Venturing into Cannes 2018: New Changes, New Rules, Are We Ready?
by Alex Billington
May 7, 2018
Another year, another Cannes Film Festival. But this year is different. In 2017, Cannes celebrated its 70th anniversary and things went as they usually do. This year, for the 71st Cannes, they're changing things up. In a statement sent to press in the last few weeks, Cannes director Thierry Frémaux explained: "We want to make the most of this new decade to explore, experiment, question our customs and practices." In March, Cannes announced three major changes and new rules for the festival this year: no selfies on the red carpet, no Netflix films (in connection with French distributors upset because of archaic laws about films required to be in cinemas), and no more press screenings before the "public" (they're not really public anyway) world premieres in the evening. With all of these changes, and more, it's going to be a very, very interesting year. I'm sure some press will be pissed, others unfazed, but most of all - no one knows how it's going to play out.
At this point, a day before the fest begins, I'm feeling various emotions: I'm excited, as usual; I'm nervous, as usual; I'm worried about the press screening schedule/changes; I'm very curious to see how everyone will respond; and I'm happy to be here, of course. I really have no idea what's going to happen - this is a brand new year with changes no one saw coming, and no one knows how exactly they'll affect us. From the outside looking in, these changes don't seem that big. But for the press/critics attending, and for the film industry on a whole, these are major. Frémaux has reassured us multiple times that everything will be okay - they're supposedly doing their best and planning to make sure everything goes smooth. Who knows if that will be the case. Last year, with increased security measures, things did not go so smooth - films were often delayed and attendees frustrated (e.g. they would not let us bring in bottles of water or any food, even small snacks).
Whatever happens, there will definitely be a ton of noise about this year's Cannes Film Festival beyond the reviews and red carpet coverage. Most of this only really affects the people actually at the fest, and not the readers/viewers elsewhere, but then again, everyone who cares about the film industry is already aware of the riff-raff these changes have caused. Most notably, Netflix pulled a total of five films from the festival after Cannes wouldn't budge on their rule (about the films being required to show in French cinemas). This really sucks, for press and for everyone, because we all wanted to see these. And while they'll probably show up at other festivals or just on Netflix at some point, this is definitely not the last we'll be hearing about the Netflix vs Cannes vs French distributors battle. Things are only heating up, and even though Netflix won't be at Cannes this year, they're going to continue to comment and it will all continue to evolve from here on out.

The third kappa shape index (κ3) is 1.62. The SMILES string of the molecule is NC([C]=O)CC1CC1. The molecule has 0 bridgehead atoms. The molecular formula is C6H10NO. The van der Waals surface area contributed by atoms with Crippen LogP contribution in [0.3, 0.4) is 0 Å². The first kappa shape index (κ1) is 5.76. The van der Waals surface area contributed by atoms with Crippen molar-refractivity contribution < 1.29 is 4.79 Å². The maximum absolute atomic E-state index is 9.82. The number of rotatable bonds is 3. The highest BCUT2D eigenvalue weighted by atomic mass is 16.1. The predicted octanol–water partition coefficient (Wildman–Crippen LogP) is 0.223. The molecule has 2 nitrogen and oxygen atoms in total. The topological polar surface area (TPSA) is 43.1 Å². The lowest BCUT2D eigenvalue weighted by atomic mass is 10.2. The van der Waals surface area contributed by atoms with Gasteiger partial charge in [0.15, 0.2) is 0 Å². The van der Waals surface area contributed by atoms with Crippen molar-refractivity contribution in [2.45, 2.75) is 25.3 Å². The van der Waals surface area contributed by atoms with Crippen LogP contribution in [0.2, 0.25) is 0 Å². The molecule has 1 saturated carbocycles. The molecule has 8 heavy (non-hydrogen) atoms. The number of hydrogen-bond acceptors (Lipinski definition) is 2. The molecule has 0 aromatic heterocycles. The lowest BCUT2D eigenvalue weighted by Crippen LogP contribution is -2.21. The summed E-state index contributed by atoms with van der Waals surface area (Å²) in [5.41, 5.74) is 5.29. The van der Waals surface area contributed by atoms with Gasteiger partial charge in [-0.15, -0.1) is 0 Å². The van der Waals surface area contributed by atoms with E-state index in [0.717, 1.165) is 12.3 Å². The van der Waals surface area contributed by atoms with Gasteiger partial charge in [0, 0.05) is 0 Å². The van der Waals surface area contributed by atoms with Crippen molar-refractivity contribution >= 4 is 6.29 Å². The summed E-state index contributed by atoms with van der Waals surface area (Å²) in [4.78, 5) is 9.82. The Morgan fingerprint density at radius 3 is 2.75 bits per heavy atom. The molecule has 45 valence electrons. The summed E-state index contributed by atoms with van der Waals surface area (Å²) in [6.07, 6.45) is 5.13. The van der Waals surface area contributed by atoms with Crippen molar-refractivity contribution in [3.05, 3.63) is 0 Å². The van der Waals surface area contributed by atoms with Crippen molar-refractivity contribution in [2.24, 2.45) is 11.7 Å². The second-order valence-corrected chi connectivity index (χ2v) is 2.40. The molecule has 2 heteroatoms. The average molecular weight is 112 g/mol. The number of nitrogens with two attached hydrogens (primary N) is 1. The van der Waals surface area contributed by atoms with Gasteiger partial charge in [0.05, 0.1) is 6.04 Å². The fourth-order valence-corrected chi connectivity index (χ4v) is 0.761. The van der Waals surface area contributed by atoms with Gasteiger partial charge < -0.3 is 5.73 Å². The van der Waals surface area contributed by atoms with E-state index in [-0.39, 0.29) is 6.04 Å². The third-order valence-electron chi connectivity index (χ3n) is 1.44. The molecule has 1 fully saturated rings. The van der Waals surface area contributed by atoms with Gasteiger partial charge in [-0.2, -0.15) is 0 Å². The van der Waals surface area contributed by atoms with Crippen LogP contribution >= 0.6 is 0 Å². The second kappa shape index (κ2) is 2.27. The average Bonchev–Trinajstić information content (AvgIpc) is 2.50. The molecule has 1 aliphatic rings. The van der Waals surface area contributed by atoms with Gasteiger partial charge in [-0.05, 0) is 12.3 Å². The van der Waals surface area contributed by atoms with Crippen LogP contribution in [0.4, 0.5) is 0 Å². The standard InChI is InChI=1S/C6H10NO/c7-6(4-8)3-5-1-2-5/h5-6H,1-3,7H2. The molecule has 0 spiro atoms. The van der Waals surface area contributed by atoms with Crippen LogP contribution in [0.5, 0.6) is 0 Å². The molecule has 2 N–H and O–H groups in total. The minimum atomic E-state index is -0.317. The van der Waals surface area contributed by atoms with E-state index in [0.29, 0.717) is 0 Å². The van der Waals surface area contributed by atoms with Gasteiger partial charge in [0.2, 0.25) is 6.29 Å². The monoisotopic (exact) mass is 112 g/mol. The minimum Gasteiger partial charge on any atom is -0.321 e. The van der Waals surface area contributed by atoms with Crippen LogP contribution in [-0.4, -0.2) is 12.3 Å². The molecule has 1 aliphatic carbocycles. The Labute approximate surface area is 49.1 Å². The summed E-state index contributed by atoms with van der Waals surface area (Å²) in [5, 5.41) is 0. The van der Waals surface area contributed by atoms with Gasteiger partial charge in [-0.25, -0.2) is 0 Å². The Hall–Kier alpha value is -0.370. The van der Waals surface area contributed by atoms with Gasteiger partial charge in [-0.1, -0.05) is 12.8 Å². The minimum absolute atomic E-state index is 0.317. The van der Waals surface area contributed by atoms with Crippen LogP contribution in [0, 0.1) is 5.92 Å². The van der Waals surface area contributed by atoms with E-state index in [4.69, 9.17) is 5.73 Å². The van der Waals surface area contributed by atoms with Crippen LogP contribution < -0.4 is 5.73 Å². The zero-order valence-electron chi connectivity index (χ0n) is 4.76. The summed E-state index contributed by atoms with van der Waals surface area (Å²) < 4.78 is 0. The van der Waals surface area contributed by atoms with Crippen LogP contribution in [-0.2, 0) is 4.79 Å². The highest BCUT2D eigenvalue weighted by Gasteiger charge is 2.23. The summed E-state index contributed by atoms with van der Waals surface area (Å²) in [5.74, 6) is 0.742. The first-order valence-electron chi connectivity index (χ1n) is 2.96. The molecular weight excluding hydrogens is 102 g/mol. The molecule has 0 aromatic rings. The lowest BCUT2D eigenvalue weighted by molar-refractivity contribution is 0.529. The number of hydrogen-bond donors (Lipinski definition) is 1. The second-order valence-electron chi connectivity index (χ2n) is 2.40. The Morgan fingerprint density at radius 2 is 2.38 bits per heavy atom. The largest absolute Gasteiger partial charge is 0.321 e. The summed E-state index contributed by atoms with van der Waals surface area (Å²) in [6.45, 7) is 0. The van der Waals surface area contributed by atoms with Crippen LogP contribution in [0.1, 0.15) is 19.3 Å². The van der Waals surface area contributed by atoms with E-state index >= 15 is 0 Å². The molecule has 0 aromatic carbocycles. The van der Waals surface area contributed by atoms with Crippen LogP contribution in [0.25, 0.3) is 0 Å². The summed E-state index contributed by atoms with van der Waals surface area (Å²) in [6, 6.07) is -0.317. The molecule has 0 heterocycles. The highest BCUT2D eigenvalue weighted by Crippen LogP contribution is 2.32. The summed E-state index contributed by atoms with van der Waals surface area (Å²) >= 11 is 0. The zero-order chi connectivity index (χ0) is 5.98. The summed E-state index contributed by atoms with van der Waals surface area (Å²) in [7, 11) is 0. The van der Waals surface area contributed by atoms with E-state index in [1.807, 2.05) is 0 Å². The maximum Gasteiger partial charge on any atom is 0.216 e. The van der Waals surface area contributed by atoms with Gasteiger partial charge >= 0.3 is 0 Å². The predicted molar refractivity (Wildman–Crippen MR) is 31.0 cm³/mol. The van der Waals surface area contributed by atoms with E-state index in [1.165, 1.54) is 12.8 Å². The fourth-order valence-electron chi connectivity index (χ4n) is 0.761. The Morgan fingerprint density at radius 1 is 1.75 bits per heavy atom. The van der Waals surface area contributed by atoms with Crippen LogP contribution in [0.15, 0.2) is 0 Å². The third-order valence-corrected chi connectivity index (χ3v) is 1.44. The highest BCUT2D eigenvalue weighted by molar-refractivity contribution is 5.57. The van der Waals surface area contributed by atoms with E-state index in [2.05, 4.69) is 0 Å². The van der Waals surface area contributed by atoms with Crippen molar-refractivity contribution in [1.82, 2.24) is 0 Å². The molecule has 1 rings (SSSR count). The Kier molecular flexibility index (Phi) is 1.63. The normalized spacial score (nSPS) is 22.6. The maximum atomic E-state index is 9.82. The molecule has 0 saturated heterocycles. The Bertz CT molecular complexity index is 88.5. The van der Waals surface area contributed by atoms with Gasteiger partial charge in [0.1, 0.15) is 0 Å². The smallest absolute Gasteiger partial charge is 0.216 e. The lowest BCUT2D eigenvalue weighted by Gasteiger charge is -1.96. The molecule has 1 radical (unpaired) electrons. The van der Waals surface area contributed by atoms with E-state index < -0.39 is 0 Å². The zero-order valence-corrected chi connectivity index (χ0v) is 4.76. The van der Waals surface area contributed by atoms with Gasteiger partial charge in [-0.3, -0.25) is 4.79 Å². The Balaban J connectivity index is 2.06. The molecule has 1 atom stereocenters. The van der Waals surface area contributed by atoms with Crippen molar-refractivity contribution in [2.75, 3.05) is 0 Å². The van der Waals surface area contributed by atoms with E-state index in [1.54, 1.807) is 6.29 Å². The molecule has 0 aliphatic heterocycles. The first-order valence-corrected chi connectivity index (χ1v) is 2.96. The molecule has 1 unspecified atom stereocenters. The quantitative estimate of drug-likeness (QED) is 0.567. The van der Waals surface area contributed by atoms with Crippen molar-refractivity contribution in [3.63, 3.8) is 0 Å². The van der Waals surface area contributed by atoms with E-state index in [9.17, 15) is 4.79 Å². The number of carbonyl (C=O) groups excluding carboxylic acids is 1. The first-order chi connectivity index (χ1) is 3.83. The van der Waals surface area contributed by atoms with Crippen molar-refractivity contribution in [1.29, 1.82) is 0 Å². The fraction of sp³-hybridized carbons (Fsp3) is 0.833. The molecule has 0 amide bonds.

This is my 9th year back to the Cannes Film Festival, and I am so happy to be back. After all these years I've certainly become used to the hectic Cannes system and structure, learning how to navigate the crowds and the queues and everything else. So for me this year, it's also a big change, but I'm ready for it. Honestly - I'm just here for the films. And really, I hope I can get into to see them without any problems. As the title of this website clearly indicates, I prefer going to the very first screenings of these films - and that's going to be a bit harder this year since those screenings are now in a smaller venue. But I hope everything works out and I don't have any troubles getting in. The alternative option, as Frémaux has revealed, is another screening at 8:30AM the following morning (which is when the very first press screening used to be). I've always dreaded these 8:30AM screenings, but I've learned that a croissant and coffee makes everything better. So, we'll see.
Well, I've rambled on so much about the internal politics of festival, I've probably bored everyone already. But yes, Cannes really is about the films - and I just hope to see some good ones. I was not very impressed with the official selection this year. I was expecting to see Luca Guadagnino's Suspiria and Claire Denis' High Life, and a few others, but they're not ready yet (or didn't make the cut) and that's okay. I am going in with good spirits and hoping for the best anyway, and I've got my eye on a few so far: I have good feelings about Pawel Pawlikowski's Cold War, Hirokazu Kore-eda's Shoplifters (watch a trailer), Ramin Bahrani's Fahrenheit 451 (watch a trailer), Eva Husson's Girls of the Sun, and also Wanuri Kahiu's Rafiki. I'm excited for Ron Howard's Solo: A Star Wars Story, of course. And I'm looking forward to the Japanese animated film Mirai from director Mamoru Hosoda, as well. Beyond those, let's wait and see the reactions.
The other big change for Cannes 2018 is that it starts (and ends) a day earlier. No other festival has made this kind of change, so it's a bit odd. The festival now starts on Tuesday, May 8th (most festivals start on Thursday and go until the next Sunday). And it now ends on Saturday, May 19th (most festivals end on the final Sunday). Cannes claims that this allows them more time during the week for more big premieres leading up to the first weekend, but that seems more for the red carpet and world premieres than anything. It's an unprecedented move for a major festival, and if it works well, we might see other fests follow in suit and shift their dates as well. For those of us on the ground at the festival, seeing films all day and all night, we have to play along. I've never started a festival on a Tuesday before, but I'm ready to go. Let's see what happens this year, and if these "experiments" and changes make things better, or worse. Only time will tell.